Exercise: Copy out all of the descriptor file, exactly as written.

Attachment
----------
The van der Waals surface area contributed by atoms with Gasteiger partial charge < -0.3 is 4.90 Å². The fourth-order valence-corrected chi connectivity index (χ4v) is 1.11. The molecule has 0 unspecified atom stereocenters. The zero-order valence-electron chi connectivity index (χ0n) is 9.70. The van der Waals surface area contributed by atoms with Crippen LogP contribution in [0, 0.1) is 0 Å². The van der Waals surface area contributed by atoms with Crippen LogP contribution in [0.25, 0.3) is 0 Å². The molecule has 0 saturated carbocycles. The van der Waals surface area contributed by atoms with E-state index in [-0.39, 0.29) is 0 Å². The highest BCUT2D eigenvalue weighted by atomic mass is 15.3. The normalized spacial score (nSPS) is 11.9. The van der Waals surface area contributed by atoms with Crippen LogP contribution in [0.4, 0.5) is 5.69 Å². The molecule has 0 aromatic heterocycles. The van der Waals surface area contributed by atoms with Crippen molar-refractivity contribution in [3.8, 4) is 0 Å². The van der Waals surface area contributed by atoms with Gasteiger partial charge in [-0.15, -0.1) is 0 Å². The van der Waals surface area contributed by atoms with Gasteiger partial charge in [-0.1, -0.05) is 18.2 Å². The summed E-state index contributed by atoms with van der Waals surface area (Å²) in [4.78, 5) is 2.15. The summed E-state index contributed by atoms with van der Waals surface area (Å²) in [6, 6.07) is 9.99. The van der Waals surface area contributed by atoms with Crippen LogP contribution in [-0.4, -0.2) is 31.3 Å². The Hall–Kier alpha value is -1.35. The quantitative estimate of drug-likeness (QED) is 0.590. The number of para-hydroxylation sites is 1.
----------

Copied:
The van der Waals surface area contributed by atoms with Gasteiger partial charge < -0.3 is 4.90 Å². The fourth-order valence-corrected chi connectivity index (χ4v) is 1.11. The molecule has 0 unspecified atom stereocenters. The zero-order valence-electron chi connectivity index (χ0n) is 9.70. The van der Waals surface area contributed by atoms with Crippen LogP contribution in [0, 0.1) is 0 Å². The van der Waals surface area contributed by atoms with Crippen LogP contribution in [0.25, 0.3) is 0 Å². The molecule has 0 saturated carbocycles. The van der Waals surface area contributed by atoms with E-state index in [-0.39, 0.29) is 0 Å². The highest BCUT2D eigenvalue weighted by atomic mass is 15.3. The normalized spacial score (nSPS) is 11.9. The van der Waals surface area contributed by atoms with Crippen LogP contribution in [0.4, 0.5) is 5.69 Å². The molecule has 0 aromatic heterocycles. The van der Waals surface area contributed by atoms with Crippen molar-refractivity contribution in [3.8, 4) is 0 Å². The van der Waals surface area contributed by atoms with Gasteiger partial charge in [-0.15, -0.1) is 0 Å². The van der Waals surface area contributed by atoms with Gasteiger partial charge in [-0.1, -0.05) is 18.2 Å². The summed E-state index contributed by atoms with van der Waals surface area (Å²) in [4.78, 5) is 2.15. The summed E-state index contributed by atoms with van der Waals surface area (Å²) in [6, 6.07) is 9.99. The van der Waals surface area contributed by atoms with Crippen LogP contribution in [-0.4, -0.2) is 31.3 Å². The Hall–Kier alpha value is -1.35. The quantitative estimate of drug-likeness (QED) is 0.590. The number of para-hydroxylation sites is 1.